Metals are initially divided in to two broad categories ferrous (steel, iron) and non-ferrous metals (copper, aluminium, lead, zinc, etc). Within each of these initial categories there are many more grades. Grades are based upon the purity, density and the physical characteristics of the materials. Operatives are required to understand how the grade dictates the value, and how processing may be required to improve these characteristics to further increase value for sale. The appropriate identification is essential to ensure the correct initial price is paid; materials are segregated and appropriately processed to produce a commodity.
When visual classification is not possible, sophisticated analysis is required from scales and balances to measure and determine metallic content to more specialist equipment such as handheld x-ray fluorescence (XRF) ‘guns’. Any use of this type of equipment or any sampling and analysis must take account of calibration and maintenance of the equipment. An understanding of the equipment’s limitations, and how to ensure the measurements made are consistent and where sources of error for example in sampling, may cause problems in the measurement and results.
Waste Electrical and Electronic Equipment (WEEE) is a very specific part of the recycling industry. It has its own, dedicated, legislation as well as different mandated processes for different types of equipment. Every step of the dismantling and recycling process is clearly prescribed and operators must have good knowledge of the regulations attached to any given type of WEEE. Operators must also know how to assess any potential for risk associated with handling different types of WEEE.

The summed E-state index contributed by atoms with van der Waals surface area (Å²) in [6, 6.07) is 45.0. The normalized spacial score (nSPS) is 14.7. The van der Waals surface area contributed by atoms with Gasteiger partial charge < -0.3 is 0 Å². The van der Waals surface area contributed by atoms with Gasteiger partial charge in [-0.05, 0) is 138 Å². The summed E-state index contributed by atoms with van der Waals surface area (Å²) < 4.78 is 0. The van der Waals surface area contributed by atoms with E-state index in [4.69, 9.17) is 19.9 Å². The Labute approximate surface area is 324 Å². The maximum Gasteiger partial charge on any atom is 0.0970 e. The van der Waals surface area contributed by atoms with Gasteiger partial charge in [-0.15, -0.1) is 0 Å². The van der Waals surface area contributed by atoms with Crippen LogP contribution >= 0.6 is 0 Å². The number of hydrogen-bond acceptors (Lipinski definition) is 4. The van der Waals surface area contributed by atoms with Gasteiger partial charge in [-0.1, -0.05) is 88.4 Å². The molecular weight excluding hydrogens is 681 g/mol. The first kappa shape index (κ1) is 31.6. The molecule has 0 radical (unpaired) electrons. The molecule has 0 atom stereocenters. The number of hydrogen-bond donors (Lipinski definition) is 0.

Many items within WEEE are hazardous and the regulations for treatment require the removal and segregation of individual items and components. Items such as fridges, Cathode Ray Tube (CRT) and Liquid Crystal Display (LCD) monitors, require identification and removal/ segregation for separate processing. Components within WEEE also require removal as part of the recycling and recovery processes. The components, including leads and plugs, toner cartridges, batteries, capacitors, printed circuit boards, fluorescent tubes are to be removed as part of the recycling and recovery process.
These processes must be undertaken in a safe and structured way to ensure maximum recovery efficiency. Operatives are required to understand in general terms, including BAT (Best Available Techniques) and BATRRT (Best Available Treatment Recovery and Recycling Techniques). Appropriate storage is important to ensure the intended processing route for WEEE, and for the segregated and removed components, is not compromised.
The Standard will be reviewed after three years or when a significant change is required.